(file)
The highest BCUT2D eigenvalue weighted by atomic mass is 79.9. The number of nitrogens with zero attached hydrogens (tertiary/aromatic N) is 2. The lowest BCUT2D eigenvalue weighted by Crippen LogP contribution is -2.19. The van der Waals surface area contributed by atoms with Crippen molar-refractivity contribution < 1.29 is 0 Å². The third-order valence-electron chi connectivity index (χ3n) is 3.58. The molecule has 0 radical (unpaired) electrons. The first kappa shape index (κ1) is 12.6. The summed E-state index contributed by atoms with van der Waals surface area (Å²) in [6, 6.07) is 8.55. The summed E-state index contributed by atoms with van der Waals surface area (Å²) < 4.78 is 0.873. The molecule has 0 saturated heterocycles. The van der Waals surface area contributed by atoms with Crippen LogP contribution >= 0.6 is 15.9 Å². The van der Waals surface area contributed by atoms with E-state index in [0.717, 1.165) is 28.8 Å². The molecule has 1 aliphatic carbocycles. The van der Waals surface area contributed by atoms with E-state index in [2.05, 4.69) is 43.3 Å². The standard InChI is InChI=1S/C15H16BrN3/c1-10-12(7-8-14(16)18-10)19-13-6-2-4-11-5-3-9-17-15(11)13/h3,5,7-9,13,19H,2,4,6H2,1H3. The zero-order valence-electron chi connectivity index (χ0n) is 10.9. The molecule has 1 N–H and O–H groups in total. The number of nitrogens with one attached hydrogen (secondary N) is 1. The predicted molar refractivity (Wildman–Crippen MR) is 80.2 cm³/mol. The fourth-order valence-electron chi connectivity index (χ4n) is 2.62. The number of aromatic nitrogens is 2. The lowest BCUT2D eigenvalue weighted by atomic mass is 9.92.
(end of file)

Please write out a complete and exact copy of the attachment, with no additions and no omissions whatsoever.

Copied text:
The highest BCUT2D eigenvalue weighted by atomic mass is 79.9. The number of nitrogens with zero attached hydrogens (tertiary/aromatic N) is 2. The lowest BCUT2D eigenvalue weighted by Crippen LogP contribution is -2.19. The van der Waals surface area contributed by atoms with Crippen molar-refractivity contribution < 1.29 is 0 Å². The third-order valence-electron chi connectivity index (χ3n) is 3.58. The molecule has 0 radical (unpaired) electrons. The first kappa shape index (κ1) is 12.6. The summed E-state index contributed by atoms with van der Waals surface area (Å²) in [6, 6.07) is 8.55. The summed E-state index contributed by atoms with van der Waals surface area (Å²) < 4.78 is 0.873. The molecule has 0 saturated heterocycles. The van der Waals surface area contributed by atoms with Crippen LogP contribution >= 0.6 is 15.9 Å². The van der Waals surface area contributed by atoms with E-state index in [0.717, 1.165) is 28.8 Å². The molecule has 1 aliphatic carbocycles. The van der Waals surface area contributed by atoms with E-state index in [2.05, 4.69) is 43.3 Å². The standard InChI is InChI=1S/C15H16BrN3/c1-10-12(7-8-14(16)18-10)19-13-6-2-4-11-5-3-9-17-15(11)13/h3,5,7-9,13,19H,2,4,6H2,1H3. The zero-order valence-electron chi connectivity index (χ0n) is 10.9. The molecule has 1 N–H and O–H groups in total. The number of nitrogens with one attached hydrogen (secondary N) is 1. The predicted molar refractivity (Wildman–Crippen MR) is 80.2 cm³/mol. The fourth-order valence-electron chi connectivity index (χ4n) is 2.62. The number of aromatic nitrogens is 2. The lowest BCUT2D eigenvalue weighted by atomic mass is 9.92.